While selling books with D. H. Jonathan last October at Oaklake Trails Naturist Park, I met a man who is also a writer of naturist fiction. We exchanged copies of our novels, and it has been my pleasure to read his: Chain Breakers by R. B. Mears. The novel came out in January of this year and, at this writing, has 35 mostly positive reviews on its Amazon page.
The first thing to say about this book is that it is very much a Christian novel. Jesus dying on the cross is referenced as early as page 7, and there is much praying, churchgoing, and baptizing throughout the plot. The book is indeed about nudism, but it is also very much about Christianity: for many people that’s wonderful and for many others… not so much. In a sense, the novel is also very much about pornography – not a pornographic novel at all, but rather a novel about teens using social nudism to break free from pornography (hence the title).
My aim here is to address exclusively, to the extent possible, the book’s naturist content. Mears’ depictions of skinny-dipping families in and around a typical US small town are wholesome and refreshing. The cathartic effect that these natural baths have on the characters is eminently believable. The protagonist, 14-year-old Matt, is able to channel his experience with skinny-dipping into action. In the opening scene, he does not hesitate to give the clothes off his back to cover a young man whose own clothes get ruined in an accident. From there, Matt, his brother, and a growing group of friends become leaders in displaying nonchalant nudity while linking it to recovery from addiction to pornography. These activists call themselves the Chain Breakers and refer interested parties to mychainsaregone.org, a website devoted to a Biblical understanding of naturism as a means of disarming unrealistic imagery and expectations about sex.
It is often the adult characters–the parents–who need more convincing than their adolescent children, and Mears portrays several intergenerational relationships convincingly. Most of the main characters are young men, but there are also young women, toddlers, senior citizens, and characters of more than one ethnic group. The overall number of characters becomes a bit confusing; I sympathize, because I feel that I hit the same obstacle in Co-ed Naked Philosophy. In both novels, the desire to show social nudism spread and take on new adepts presents the challenge of portraying many characters, which means that they are not all as memorable, or developed as deeply, as the handful of main characters. The one suspiciously uniform trait about all the characters in Mears’ novel is their Christian faith. Even characters who are not involved in the church present no difference of religion or attitude toward faith – more diversity on that front could have been interesting.
An aspect of this novel that I greatly appreciate is the confidence that the teen characters display with progressively greater force and articulation. Responding to a suspicious teen who thinks the whole point of getting naked is for the Chain Breakers to steal his clothes, Matt clarifies that it’s not about people wanting him to be naked:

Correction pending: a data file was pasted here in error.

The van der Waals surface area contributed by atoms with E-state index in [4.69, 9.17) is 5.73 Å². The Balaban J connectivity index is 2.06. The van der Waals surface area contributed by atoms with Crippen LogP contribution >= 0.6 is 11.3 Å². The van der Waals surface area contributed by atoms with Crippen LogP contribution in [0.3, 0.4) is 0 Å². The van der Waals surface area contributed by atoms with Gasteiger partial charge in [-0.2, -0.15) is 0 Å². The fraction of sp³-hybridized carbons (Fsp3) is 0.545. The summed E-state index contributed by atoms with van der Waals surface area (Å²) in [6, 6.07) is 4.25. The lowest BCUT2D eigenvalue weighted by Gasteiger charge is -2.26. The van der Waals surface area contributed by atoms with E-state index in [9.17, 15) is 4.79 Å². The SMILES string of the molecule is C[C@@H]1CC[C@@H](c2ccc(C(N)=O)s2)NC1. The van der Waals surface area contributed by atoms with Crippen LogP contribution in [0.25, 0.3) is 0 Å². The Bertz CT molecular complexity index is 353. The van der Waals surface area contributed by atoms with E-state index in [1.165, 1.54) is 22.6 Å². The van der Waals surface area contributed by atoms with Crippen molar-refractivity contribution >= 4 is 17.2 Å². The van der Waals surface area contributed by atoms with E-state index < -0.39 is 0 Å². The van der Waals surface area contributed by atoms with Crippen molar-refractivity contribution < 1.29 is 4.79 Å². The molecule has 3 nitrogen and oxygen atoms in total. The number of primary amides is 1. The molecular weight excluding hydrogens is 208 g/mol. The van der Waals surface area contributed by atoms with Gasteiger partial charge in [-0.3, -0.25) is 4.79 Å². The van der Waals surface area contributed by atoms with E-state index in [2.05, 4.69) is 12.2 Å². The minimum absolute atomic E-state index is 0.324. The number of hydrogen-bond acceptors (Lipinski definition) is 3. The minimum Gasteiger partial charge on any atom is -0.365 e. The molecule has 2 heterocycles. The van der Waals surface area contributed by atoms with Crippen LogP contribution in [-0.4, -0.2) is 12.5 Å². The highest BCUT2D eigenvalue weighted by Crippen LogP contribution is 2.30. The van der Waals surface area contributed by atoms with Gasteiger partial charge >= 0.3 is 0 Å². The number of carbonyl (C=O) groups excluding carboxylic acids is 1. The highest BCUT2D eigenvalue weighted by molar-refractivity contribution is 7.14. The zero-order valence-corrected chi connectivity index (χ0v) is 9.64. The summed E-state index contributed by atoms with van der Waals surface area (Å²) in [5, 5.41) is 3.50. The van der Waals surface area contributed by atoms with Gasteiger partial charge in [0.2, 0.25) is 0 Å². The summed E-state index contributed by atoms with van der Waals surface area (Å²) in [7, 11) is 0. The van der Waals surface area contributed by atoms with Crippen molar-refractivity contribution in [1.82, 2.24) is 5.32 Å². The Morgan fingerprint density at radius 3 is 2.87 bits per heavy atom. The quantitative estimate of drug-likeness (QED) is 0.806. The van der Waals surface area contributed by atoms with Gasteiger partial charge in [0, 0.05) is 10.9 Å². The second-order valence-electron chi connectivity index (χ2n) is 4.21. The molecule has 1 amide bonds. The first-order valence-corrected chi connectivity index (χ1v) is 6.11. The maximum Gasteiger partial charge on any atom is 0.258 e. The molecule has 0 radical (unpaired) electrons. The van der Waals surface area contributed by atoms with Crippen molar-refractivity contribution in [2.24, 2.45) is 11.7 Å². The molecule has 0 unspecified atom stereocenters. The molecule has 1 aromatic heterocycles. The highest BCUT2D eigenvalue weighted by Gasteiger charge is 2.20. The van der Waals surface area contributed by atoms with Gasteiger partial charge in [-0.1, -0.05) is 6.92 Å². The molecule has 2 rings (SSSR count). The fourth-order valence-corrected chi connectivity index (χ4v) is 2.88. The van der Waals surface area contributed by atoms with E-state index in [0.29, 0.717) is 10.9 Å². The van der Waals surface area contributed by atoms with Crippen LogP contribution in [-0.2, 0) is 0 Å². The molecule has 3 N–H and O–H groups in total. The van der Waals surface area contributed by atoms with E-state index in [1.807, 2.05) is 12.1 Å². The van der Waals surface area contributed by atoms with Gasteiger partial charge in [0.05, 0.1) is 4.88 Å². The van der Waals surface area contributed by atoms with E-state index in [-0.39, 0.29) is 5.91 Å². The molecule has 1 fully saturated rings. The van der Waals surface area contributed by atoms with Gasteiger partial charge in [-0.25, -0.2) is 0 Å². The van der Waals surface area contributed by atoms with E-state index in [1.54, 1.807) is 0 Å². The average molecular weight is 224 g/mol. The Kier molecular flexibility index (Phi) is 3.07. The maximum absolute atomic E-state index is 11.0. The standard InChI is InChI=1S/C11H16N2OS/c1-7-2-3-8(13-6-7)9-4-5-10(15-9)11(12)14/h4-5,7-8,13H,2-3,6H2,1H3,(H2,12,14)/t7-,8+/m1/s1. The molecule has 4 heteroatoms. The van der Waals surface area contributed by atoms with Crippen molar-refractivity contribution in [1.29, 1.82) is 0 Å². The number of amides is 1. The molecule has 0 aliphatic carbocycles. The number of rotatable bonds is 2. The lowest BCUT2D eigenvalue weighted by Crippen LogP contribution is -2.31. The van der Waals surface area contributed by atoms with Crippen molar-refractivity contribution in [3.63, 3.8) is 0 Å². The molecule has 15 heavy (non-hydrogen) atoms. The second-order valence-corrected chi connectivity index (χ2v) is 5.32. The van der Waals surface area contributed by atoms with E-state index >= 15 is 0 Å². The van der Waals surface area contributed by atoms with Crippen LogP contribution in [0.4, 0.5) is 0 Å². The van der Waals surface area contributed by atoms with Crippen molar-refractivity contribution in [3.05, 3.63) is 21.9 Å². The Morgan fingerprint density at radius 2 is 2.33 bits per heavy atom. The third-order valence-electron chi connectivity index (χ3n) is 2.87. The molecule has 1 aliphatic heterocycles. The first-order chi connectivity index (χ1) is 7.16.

“No,” Matt said. “We want you to have the strength to be naked — to stand without your clothes. Forcing you to be naked wouldn’t give you that strength.”Mears, R. B. Chain Breakers. pp. 264-65 (paperback edition).
Through Matt’s voice, Mears effectively shifts the focus from nudity per se to confidence, or strength. It’s not just the lack of shame, it’s the strength of conviction that allows these young nude ambassadors to face down the doubts of those around them–even (or maybe especially) doubts from fellow Christians–and to ignore the pending dangers of videos released onto the Internet. Matt’s brother Sam, speaking with a mother amazed by her newly nude son’s improved attitude, illustrates a contradiction:
“You asked if this is a cult. The cult isn’t out there on the patio [of the diner where the nude teens are]. The cult is the world that crushes your sons and keeps them from connecting with you. Society has given Satan control over the right to see the human body. If your kid was curious about steam engines or airplanes, you’d find a way for them to study that and encourage it. But parents today are taught to crush any curiosity about the body. It’s such a hard and fast rule that no kid will admit they’re even curious about what bodies look like–yet you know they are.”Mears, R. B. Chain Breakers. p. 300 (paperback edition).
This is a great point. As someone who has also contributed to the field of naturist fiction, I see a further parallel with my own work: in the second part of Co-ed Naked Philosophy, the nude student activist group, or Corporal Rights Movement as they call themselves, wants to “Reclaim the Image” of the nude body from society’s unrealistic and sexualized media expectations as depicted in the novel’s first part. In Chain Breakers, the message is essentially the same, with the teen group liberating knowledge of the body from Satan as the one who controls “the right to see the human body.” The Corporal Rights Movement saves the philosophy department from elimination, and the Chain Breakers save their small town from insolvency, all while enlightening others about the benefits of social nudism.
I hope the novel continues to find success. It will be mostly limited to a devout Christian readership; I say this as a matter of fact, not judgement. It may well be that this particular novel’s depiction of nude enthusiasm is exactly what these readers need. May we all find our best readers!